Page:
I'm a worrier. I always have been. I remember, as a kid, worrying about the weather constantly. Being the daughter of a farmer, I always knew when we needed rain, or when we needed the rain to stop. I remember standing outside staring at the sky, "Please let it rain. What if it doesn't rain?" In University I worried about my marks. I remember reading through my finished exam, calculating the lowest possible mark that I could obtain, and determining if my average would be high enough to be accepted into the Speech Pathology Program. I also remember worrying for Evan. Transfixed on that tiny rubber puck, I begged the hockey Gods to give Ev the strength to prevent it from hitting the back of his neck. Obsessed with the shot clock, I constantly recalculated Evan's save percentage throughout the game, hoping it would be above 90%. Did my worrying ever help? Did it actually ever solve a problem or make a situation better? NEVER. Did it give me stomach troubles, anxiety, and sleepless nights? ALWAYS. Bottom line: worrying is ridiculous. A total waste of time. I really want to stop. Being on this island is definitely helping. There's certainly a "go with the flow" "Whatever!" attitude here. I mean, when American airlines actually lost my passport (giving it to another passenger by "mistake"), they didn't seem too worried. Then why the hell should I worry? So I'm working on it. I really am.

Ev and I have one more week in paradise. We have grown to absolutely love it here, and overall, despite the normal stress - work, bills, traffic - our day-to-day life is pretty amazing. We are happy! Unfortunately, my left knee has never shown any signs of recovery, contains a large hole where the cartilage has given up on life, and definitely requires the cartilage transplant that the right knee had 2 years ago. I'm scheduled for surgery in Saskatchewan on May 15 - back in the OR with my incredibly awesome Ortho, to share our 6th surgery together. I'm very grateful that I'm still able to access my health care and this man whom I trust dearly can perform this very new surgery that, given the relative happiness of my right knee, appears to be my only answer. The cartilage transplant on the other knee is still fresh in my mind, so I know what I'm up against. 8 weeks of non-weight bearing, followed by months of intensive rehabilitation. Pain, immobility, frustration, total dependence, and boredom. Thankfully, I'm returning home where all my friends and family, who love me very much, can provide me with the physical and emotional supports that I will require. Ev and I, along with our furry friends, will make the trip back to Cayman in the middle of August - my hope is that I will be walking and able to return back to work, just in time for the new school year.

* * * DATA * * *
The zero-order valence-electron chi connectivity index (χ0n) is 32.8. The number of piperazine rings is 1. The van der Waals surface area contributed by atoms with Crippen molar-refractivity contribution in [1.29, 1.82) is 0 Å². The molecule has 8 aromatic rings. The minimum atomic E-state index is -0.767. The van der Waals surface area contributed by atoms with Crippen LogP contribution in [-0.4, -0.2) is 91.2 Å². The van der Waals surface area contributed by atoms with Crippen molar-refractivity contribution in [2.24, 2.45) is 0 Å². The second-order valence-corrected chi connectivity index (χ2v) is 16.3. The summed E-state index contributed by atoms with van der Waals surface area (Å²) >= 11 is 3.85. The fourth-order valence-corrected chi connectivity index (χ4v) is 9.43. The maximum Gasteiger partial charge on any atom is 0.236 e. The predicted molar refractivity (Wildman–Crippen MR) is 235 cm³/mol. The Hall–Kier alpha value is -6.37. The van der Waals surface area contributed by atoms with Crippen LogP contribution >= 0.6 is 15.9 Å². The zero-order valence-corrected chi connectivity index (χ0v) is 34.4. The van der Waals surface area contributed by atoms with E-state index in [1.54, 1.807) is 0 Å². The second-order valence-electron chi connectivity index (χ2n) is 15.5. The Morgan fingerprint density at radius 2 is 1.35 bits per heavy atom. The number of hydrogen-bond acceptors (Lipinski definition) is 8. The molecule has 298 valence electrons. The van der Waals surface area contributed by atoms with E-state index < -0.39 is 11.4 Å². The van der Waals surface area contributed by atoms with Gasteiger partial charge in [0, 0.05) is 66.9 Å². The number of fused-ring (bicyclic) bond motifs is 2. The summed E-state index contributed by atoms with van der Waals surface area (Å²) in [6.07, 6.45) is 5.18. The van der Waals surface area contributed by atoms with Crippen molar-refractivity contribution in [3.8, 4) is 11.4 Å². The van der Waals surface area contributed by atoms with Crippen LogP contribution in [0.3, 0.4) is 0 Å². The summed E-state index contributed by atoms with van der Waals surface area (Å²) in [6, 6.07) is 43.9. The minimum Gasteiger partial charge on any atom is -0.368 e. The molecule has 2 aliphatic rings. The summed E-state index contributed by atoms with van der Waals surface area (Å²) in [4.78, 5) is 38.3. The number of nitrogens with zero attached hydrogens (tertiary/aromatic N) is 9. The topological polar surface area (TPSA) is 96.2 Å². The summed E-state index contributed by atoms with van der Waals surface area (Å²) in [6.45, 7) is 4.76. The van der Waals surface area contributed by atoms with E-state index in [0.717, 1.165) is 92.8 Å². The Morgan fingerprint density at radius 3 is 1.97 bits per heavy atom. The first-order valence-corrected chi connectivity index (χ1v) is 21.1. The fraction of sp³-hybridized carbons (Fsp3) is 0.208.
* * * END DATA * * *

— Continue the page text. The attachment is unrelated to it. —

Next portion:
I'm not gonna lie, I worry (there's that damn word again) that this condition is going to affect more joints in my body - my elbow is giving me problems, and every time my hip or ankles crack, I cringe, wondering if it's a precursor to cartilage damage. But...there's nothing I can do about that. I will just have to see what the future holds. In the meantime, my goal has been to have as much fun as humanly possible. And guess what? I'm winning! Despite the crutches and pain meds, my 36th birthday was one of the best! We are so fortunate to have met such awesome people in our short 9 months here! And I'm very grateful that Evan continues to stay in good shape so that he can transport me around - without complaint, I might add.

 We also got to experience Batabano - the Caribbean's smaller version of Mardi Gras or Carnival. It was intense! It's basically a street parade filled with scantily clad women in feathery show-girl type outfits, lots of booze, lots of music, and lots of twerking/dry humping - not sure what you call that dance move? It definitely was not my mama's July 1st parade at Candle Lake!
Ev and Barrett and some stingray buddies

That pineapple water bottle might be spiked, just sayin'

hugging my sting ray friend

Me and Evs

Our boat crew - great people, great day!

My office-mates at Kaibo - including the fabulous Denise in gold, of course. Obviously, I got a head start on the drinking that day

Ev's workout: carrying wife for time

Batabano: Ugh! I feel so overdressed!

This is Batabano "jumping". In Canada, we call this "dry humping"

I knew those crutches would come in handy!

Here's video evidence of the drive-by twerking